Montpellier Information transitioned to Montpellier Approach to clear some control zones due to altitude. I took the chance to get an observation on winds at my intended destination: Lezignan, France: 28 knots. That would explain the windmills swirling at a fury. Perpignan was no better, and I would come up short trying to clear the Pyrenees on this tank. Fiddlesticks! Checking my notes, the 28 knot “breeze” was within 20 degrees of runway heading, so touchdown would be fine, especially on an angle over the asphalt. The only problem was a 45-knot approach speed, the world’s longest long final.

Perpendicular taxing required full right rudder to go straight. Thankfully, winds were level, as opposed to turbulent, so they did not want to come under the wing and cause any trouble. After fueling, I was informed that this wind is La Tramontane, different from La Mistral, and it blows quite a bit from the west/northwest, instead of north/northeast like its sister over in the Rhone valley. This wind funnels between the Pyrenees and the Massif Central. While named differently, the theory is the same. There is a French saying “C’est le pays du vent,” (“It is the land of wind”) which I seem to have learned in a rather immersive way.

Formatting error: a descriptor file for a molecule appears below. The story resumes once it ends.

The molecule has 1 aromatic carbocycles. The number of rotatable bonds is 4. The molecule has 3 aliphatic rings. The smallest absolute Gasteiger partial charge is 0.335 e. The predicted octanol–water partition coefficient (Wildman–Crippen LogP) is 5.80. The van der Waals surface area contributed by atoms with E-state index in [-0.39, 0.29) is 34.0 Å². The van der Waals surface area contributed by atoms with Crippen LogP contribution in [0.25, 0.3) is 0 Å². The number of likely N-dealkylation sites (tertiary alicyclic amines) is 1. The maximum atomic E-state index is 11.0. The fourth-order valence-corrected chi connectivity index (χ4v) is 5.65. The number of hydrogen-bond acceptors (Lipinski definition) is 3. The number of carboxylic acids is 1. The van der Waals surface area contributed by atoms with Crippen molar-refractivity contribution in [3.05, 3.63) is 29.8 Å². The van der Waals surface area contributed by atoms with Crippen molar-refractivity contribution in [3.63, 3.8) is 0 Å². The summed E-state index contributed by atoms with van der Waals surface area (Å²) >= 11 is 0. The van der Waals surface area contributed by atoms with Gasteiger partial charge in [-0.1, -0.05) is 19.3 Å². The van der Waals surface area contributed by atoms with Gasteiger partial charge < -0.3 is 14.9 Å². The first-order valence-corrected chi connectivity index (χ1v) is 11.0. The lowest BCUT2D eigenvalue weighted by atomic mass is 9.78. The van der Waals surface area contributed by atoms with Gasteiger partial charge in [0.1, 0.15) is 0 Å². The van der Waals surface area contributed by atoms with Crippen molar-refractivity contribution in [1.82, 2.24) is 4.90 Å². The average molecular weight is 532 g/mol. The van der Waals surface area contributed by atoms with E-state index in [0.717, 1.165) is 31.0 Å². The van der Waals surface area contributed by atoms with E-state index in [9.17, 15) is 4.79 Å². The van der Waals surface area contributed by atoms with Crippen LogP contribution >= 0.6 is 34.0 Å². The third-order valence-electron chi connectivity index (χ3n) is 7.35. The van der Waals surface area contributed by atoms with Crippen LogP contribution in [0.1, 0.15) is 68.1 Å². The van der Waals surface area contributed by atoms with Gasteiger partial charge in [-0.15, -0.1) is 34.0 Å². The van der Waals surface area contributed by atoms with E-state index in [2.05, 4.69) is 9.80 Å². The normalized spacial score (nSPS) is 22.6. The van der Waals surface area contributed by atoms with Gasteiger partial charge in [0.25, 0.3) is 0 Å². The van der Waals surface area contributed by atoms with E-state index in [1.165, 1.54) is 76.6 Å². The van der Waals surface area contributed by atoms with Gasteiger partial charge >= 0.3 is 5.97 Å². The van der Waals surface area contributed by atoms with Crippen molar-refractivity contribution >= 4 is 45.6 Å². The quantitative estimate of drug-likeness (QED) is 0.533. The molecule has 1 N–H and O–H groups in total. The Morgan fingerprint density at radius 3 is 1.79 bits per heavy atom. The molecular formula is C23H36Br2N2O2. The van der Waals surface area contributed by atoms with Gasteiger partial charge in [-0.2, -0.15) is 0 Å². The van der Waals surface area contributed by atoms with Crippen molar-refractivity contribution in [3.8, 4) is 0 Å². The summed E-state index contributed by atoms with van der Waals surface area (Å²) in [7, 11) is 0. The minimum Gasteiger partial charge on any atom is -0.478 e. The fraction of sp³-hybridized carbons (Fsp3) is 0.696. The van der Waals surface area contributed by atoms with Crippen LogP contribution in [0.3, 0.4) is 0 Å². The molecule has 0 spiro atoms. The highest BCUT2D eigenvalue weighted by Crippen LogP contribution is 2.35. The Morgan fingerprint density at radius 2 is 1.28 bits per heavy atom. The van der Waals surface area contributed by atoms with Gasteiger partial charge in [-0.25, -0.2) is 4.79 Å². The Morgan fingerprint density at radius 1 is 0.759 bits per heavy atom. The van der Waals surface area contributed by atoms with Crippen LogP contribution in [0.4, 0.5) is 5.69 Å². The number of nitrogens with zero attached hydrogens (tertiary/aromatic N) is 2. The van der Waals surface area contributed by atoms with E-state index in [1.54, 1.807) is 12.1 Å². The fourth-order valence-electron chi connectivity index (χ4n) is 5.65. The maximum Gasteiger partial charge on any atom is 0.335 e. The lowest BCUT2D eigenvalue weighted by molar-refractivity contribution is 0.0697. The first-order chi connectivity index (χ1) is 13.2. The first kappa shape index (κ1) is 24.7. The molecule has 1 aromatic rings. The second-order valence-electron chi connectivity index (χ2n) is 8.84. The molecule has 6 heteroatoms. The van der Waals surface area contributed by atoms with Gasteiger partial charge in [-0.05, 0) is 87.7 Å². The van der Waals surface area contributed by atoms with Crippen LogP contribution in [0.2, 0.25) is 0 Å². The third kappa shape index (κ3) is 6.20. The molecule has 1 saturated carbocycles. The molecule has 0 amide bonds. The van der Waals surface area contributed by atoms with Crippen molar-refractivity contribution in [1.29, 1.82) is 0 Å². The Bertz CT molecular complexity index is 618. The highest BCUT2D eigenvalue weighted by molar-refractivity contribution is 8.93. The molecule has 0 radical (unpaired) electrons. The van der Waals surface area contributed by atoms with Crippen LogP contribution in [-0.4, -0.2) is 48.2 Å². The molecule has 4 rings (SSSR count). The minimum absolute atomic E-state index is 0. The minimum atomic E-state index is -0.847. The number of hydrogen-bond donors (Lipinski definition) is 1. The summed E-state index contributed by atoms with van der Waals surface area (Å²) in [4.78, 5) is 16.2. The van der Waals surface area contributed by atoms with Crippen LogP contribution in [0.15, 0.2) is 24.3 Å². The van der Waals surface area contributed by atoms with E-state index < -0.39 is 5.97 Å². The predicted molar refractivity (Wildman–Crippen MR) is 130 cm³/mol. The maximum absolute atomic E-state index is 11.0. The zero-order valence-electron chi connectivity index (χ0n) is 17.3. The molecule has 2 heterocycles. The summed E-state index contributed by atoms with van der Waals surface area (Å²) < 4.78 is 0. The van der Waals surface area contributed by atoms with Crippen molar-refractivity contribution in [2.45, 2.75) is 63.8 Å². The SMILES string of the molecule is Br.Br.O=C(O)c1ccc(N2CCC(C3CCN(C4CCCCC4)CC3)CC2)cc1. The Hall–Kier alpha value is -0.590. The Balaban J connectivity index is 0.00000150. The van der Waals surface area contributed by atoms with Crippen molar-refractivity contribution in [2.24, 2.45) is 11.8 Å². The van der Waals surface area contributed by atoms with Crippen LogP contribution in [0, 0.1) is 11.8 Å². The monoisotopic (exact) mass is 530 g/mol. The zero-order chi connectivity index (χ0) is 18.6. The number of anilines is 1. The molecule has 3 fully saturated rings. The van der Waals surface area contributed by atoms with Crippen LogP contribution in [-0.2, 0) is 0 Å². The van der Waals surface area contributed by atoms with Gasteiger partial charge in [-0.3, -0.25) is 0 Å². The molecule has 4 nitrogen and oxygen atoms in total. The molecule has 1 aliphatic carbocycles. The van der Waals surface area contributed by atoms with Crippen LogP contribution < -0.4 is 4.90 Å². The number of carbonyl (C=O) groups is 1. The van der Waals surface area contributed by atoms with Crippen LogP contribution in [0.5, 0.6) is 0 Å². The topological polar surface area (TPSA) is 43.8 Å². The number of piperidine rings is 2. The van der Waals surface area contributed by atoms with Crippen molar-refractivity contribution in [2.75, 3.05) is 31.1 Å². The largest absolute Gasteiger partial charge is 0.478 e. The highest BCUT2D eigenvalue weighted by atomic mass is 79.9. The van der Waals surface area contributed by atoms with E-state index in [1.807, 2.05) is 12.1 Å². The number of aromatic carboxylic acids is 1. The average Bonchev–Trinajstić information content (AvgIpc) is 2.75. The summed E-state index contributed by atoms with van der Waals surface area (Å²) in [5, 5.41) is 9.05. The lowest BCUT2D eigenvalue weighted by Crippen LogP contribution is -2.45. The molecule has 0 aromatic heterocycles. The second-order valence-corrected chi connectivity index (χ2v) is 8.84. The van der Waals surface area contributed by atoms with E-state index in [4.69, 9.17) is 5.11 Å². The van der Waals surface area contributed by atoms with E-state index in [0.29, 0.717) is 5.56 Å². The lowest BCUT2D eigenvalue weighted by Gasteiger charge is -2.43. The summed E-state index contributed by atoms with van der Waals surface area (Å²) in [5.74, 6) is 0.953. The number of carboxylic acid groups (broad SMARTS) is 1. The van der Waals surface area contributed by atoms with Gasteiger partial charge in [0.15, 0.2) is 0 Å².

I was unsure about taxing perpendicular again, and I asked if I could take off from the fuel ramp. The controller (fees are paid in the tower) had a sort of…unsure…look on his face, so I asked “Can you literally just look the other way while I do it?” That elicited a laugh, and then he offered to come out of the tower and hold the wing so I could taxi into position, which I accepted, remembering my late first instructor’s wisdom: “If you ever land in such wind that you can’t taxi perpendicular to it, call Unicom and ask for someone to hold the wing for you while taxiing.”